The Inner Workings Of A Suppressor


There’s been a number of very good books written on the topic of suppressors. Some cover the historical development and every know application of suppressors; others, are simple non-technical but very useful presentations of what is on the market. I won’t subject you to any of that detail; instead, I’ll use the cross-section of a SIG silencer to convey the important points.

A suppressor is a tube designed to contain high pressure high speed propellant gases. A suppressor uses a combination of volume and baffles to cool and reduce the pressure of these gases as they move through the suppressor tube. High-speed, high-pressure gases escaping at the muzzle create a loud ear damaging blast.

As you look at the image of the cross section, the first thing you’ll notice is a large space at the entry point. This space is designed to allow the muzzle blast to rapidly expand; thereby, reducing its pressure and temperature.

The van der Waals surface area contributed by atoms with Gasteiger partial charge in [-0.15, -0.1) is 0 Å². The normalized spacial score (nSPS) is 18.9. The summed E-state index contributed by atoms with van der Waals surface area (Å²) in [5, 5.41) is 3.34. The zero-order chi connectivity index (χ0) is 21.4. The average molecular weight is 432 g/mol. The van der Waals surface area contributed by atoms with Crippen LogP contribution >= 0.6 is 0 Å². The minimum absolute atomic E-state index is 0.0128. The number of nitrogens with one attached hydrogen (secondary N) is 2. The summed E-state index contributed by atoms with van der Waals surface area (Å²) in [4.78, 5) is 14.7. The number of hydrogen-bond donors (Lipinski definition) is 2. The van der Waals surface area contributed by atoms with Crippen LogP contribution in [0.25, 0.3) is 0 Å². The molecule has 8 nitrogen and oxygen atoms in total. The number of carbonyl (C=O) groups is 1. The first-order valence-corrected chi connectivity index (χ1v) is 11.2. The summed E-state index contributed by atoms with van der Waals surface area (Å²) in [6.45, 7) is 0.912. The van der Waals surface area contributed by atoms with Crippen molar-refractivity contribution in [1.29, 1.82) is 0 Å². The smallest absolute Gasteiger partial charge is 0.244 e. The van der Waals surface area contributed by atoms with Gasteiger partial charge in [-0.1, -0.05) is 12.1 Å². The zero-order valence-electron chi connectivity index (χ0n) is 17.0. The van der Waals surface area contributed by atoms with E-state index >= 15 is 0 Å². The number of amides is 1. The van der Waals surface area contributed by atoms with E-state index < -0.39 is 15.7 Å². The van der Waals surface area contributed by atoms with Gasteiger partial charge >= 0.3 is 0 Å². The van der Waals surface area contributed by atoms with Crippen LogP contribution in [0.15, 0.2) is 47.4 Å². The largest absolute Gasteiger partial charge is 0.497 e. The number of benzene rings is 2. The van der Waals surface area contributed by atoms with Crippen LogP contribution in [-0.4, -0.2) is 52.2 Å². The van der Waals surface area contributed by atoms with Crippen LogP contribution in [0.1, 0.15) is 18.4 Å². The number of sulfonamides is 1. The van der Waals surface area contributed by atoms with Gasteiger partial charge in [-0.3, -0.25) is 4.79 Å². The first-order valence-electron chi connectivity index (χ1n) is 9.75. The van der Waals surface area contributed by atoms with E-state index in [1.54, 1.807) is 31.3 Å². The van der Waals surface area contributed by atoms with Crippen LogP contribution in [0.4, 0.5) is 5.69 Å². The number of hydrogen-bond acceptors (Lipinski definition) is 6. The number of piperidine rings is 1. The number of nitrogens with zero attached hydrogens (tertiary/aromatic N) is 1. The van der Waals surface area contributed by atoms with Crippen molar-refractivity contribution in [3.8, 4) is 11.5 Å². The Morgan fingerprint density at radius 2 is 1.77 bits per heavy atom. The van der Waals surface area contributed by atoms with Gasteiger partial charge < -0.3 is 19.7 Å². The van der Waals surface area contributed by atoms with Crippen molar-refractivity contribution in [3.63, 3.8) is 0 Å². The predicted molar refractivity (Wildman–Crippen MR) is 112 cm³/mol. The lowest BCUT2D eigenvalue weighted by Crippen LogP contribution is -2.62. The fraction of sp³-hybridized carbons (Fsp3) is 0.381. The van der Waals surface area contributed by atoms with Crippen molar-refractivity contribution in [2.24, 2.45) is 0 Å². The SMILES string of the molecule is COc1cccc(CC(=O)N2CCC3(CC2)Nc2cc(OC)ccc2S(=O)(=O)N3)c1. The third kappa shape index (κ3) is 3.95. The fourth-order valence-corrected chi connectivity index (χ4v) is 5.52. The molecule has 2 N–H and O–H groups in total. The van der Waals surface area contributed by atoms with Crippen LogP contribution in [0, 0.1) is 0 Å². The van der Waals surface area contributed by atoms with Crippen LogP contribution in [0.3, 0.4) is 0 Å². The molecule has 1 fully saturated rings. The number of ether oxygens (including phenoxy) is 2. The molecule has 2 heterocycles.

The next thing gases encounter is the blast baffle. Each one of these coned shaped objects is a baffle. The Blast baffle’s job is to absorb the initial impact of the muzzle blast; therefore, it needs to be the most robust baffle. That robustness is accomplished by the manufacturer’s selection of materials and thickness relative to the other baffles. In a riffle the blast baffle is subjected to as much as 50,000 p.s.i. It’s the blast baffle does the heavy lifting.

Once propellant gases get past the blast baffle they encounter another space allowing them to expand further reducing pressure and temperature. Gases then encounter a second baffle which continues to disturb and provide resistance to propellant gases. This process continues all the way through the suppressor, with the net effect being taking the muzzle blast from 50,000 p.s.i. to 20 p.s.i. in a span of 8-10 inches or so. The benefit is the prevention of hearing loss.

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